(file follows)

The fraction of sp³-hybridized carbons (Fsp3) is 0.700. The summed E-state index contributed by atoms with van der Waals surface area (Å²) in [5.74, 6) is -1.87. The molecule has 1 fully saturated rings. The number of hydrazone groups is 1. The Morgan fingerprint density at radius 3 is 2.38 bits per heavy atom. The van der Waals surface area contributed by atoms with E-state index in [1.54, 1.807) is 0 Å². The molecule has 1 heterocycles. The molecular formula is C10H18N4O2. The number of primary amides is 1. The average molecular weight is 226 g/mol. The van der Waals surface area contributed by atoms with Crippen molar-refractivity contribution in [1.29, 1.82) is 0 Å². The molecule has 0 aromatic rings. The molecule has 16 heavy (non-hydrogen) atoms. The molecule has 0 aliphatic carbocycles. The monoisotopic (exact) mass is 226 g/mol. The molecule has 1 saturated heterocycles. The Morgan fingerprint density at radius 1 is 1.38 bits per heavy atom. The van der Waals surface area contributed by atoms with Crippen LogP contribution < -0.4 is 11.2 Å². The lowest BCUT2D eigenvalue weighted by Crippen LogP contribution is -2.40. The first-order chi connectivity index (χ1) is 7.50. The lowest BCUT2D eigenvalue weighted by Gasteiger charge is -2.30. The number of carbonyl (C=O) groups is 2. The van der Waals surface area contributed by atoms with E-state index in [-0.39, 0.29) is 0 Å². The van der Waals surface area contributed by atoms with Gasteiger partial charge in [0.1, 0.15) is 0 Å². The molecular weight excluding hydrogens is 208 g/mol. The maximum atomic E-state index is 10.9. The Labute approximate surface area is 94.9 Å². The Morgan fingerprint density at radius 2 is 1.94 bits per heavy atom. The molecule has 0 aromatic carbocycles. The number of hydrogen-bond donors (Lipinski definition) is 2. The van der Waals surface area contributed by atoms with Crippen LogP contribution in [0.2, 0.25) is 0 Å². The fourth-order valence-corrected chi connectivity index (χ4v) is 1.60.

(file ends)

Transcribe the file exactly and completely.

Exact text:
The fraction of sp³-hybridized carbons (Fsp3) is 0.700. The summed E-state index contributed by atoms with van der Waals surface area (Å²) in [5.74, 6) is -1.87. The molecule has 1 fully saturated rings. The number of hydrazone groups is 1. The Morgan fingerprint density at radius 3 is 2.38 bits per heavy atom. The van der Waals surface area contributed by atoms with E-state index in [1.54, 1.807) is 0 Å². The molecule has 1 heterocycles. The molecular formula is C10H18N4O2. The number of primary amides is 1. The average molecular weight is 226 g/mol. The van der Waals surface area contributed by atoms with Crippen molar-refractivity contribution in [1.29, 1.82) is 0 Å². The molecule has 0 aromatic rings. The molecule has 16 heavy (non-hydrogen) atoms. The molecule has 0 aliphatic carbocycles. The monoisotopic (exact) mass is 226 g/mol. The molecule has 1 saturated heterocycles. The Morgan fingerprint density at radius 1 is 1.38 bits per heavy atom. The van der Waals surface area contributed by atoms with Crippen LogP contribution < -0.4 is 11.2 Å². The lowest BCUT2D eigenvalue weighted by Crippen LogP contribution is -2.40. The first-order chi connectivity index (χ1) is 7.50. The lowest BCUT2D eigenvalue weighted by Gasteiger charge is -2.30. The number of carbonyl (C=O) groups is 2. The van der Waals surface area contributed by atoms with E-state index in [-0.39, 0.29) is 0 Å². The van der Waals surface area contributed by atoms with Gasteiger partial charge in [0.1, 0.15) is 0 Å². The molecular weight excluding hydrogens is 208 g/mol. The maximum atomic E-state index is 10.9. The Labute approximate surface area is 94.9 Å². The Morgan fingerprint density at radius 2 is 1.94 bits per heavy atom. The molecule has 0 aromatic carbocycles. The number of hydrogen-bond donors (Lipinski definition) is 2. The van der Waals surface area contributed by atoms with Crippen LogP contribution in [0.2, 0.25) is 0 Å². The fourth-order valence-corrected chi connectivity index (χ4v) is 1.60.